Joachim:          It doesn’t mean that it’s bad. It just needs to support you and to help you. I think I’m probably a bit concerned about this, because I usually have some troubles with my wrist, that’s turned out to be related to the keyboard I was using. I’m with an ergonomic keyboard I’m doing much better than the traditional size of keyboard. I think a simple change can help a lot.

Federico:         Me too. I have this nice keyboard, it’s called the Natural Keyboard from Microsoft. I like it.

Joachim:          I think it’s a good one.


Federico:         We are now going go to the last set of questions. I was wondering if there was something that you have been recently interested into, something new that people could want to hear about?

Joachim:          Not something really interesting. Personally I’m doing a lot of work in Kotlin. So I’m moving from Java to Kotlin mostly. From the Java language to the Kotlin language. I like it quite a lot. I try to do some web development with that to have some some types of development for JavaScript et cetera to do the multi-platform thing they are offering, but that’s still in the early stages I think, but they are making progress. I like Kotlin quite a lot, and I can fully recommend it, because you need to just write half of what you are writing for Java and get the same or even better results. That’s highly recommended.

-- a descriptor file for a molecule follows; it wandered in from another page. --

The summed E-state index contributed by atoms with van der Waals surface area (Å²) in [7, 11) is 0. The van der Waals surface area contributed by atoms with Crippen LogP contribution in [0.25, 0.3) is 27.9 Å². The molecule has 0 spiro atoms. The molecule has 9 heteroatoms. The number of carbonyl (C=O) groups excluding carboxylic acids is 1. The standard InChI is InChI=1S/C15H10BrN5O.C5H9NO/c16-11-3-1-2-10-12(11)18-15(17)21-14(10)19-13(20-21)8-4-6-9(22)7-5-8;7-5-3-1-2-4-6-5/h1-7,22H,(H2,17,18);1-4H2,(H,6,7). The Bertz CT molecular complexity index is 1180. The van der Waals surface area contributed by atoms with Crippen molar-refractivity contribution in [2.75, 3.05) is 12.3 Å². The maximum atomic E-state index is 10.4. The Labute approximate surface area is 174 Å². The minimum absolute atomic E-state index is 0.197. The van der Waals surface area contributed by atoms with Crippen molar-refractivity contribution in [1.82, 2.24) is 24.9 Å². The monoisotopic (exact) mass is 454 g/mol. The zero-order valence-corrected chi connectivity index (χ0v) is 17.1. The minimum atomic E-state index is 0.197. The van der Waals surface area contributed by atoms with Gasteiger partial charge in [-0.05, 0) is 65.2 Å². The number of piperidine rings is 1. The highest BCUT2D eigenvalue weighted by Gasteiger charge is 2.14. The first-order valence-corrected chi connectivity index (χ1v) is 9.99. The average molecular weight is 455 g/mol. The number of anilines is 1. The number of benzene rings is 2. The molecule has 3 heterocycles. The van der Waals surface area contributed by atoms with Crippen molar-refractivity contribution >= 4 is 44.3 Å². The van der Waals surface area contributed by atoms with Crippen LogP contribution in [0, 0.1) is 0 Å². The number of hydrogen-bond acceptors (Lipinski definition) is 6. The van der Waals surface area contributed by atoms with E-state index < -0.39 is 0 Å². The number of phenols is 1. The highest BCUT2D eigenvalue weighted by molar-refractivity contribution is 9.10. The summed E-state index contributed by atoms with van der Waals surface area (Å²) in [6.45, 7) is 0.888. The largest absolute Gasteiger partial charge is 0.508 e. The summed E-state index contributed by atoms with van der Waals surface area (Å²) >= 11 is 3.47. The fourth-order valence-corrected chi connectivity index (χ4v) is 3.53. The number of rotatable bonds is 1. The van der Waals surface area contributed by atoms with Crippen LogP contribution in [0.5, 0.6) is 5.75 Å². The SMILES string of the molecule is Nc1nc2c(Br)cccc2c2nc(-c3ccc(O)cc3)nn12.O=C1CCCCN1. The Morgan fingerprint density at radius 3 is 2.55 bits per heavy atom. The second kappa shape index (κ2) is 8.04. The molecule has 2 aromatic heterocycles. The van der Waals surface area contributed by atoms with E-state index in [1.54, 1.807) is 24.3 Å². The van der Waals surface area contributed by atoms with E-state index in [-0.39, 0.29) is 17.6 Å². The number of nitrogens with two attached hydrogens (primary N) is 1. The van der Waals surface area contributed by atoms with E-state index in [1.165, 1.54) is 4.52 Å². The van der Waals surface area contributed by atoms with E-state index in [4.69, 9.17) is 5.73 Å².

Federico:         Good. I totally agree with that. Is there anything else I forgot to ask that you would like to add?

Joachim:          I don’t think so. Personally I’m trying to find a way to do something else in addition to plugin development. Currently I’m working on a side project to do something similar to Rollbar or Sentry which is error tracking and software. Basically I’m suffering from the not-invented-here syndrome. I decided to do some personal projects to learn about new technologies. For example, Kotlin and new up to date web development et cetera, and to write server software in Kotlin. I think I’m using it to learn new things, which is very helpful for me, because I usually don’t learn by reading alone. I need to do both to be good at it.